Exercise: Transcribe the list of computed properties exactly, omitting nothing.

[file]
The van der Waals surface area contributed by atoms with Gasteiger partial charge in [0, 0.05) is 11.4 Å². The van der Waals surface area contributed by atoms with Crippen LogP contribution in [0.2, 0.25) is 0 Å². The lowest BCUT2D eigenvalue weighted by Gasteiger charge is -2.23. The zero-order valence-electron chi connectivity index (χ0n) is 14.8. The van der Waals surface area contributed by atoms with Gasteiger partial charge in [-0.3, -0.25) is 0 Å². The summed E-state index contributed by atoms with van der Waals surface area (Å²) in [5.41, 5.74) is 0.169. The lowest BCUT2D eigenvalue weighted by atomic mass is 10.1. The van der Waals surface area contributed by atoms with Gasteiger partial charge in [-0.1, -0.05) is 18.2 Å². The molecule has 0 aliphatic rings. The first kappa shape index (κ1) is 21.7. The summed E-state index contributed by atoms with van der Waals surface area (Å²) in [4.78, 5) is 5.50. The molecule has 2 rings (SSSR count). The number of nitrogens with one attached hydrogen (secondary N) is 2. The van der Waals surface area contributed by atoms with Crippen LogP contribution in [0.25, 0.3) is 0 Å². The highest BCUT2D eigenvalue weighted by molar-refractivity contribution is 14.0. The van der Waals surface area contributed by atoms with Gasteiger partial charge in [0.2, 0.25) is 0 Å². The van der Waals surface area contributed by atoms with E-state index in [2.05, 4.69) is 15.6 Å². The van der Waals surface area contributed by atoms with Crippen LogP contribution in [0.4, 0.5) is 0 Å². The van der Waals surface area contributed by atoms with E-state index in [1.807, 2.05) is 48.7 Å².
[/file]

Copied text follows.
The van der Waals surface area contributed by atoms with Gasteiger partial charge in [0, 0.05) is 11.4 Å². The van der Waals surface area contributed by atoms with Crippen LogP contribution in [0.2, 0.25) is 0 Å². The lowest BCUT2D eigenvalue weighted by Gasteiger charge is -2.23. The zero-order valence-electron chi connectivity index (χ0n) is 14.8. The van der Waals surface area contributed by atoms with Gasteiger partial charge in [-0.3, -0.25) is 0 Å². The summed E-state index contributed by atoms with van der Waals surface area (Å²) in [5.41, 5.74) is 0.169. The lowest BCUT2D eigenvalue weighted by atomic mass is 10.1. The van der Waals surface area contributed by atoms with Gasteiger partial charge in [-0.1, -0.05) is 18.2 Å². The molecule has 0 aliphatic rings. The first kappa shape index (κ1) is 21.7. The summed E-state index contributed by atoms with van der Waals surface area (Å²) in [4.78, 5) is 5.50. The molecule has 2 rings (SSSR count). The number of nitrogens with one attached hydrogen (secondary N) is 2. The van der Waals surface area contributed by atoms with Crippen LogP contribution in [0.25, 0.3) is 0 Å². The highest BCUT2D eigenvalue weighted by molar-refractivity contribution is 14.0. The van der Waals surface area contributed by atoms with Gasteiger partial charge in [0.2, 0.25) is 0 Å². The van der Waals surface area contributed by atoms with E-state index in [2.05, 4.69) is 15.6 Å². The van der Waals surface area contributed by atoms with Crippen LogP contribution in [0.4, 0.5) is 0 Å². The van der Waals surface area contributed by atoms with E-state index in [1.807, 2.05) is 48.7 Å².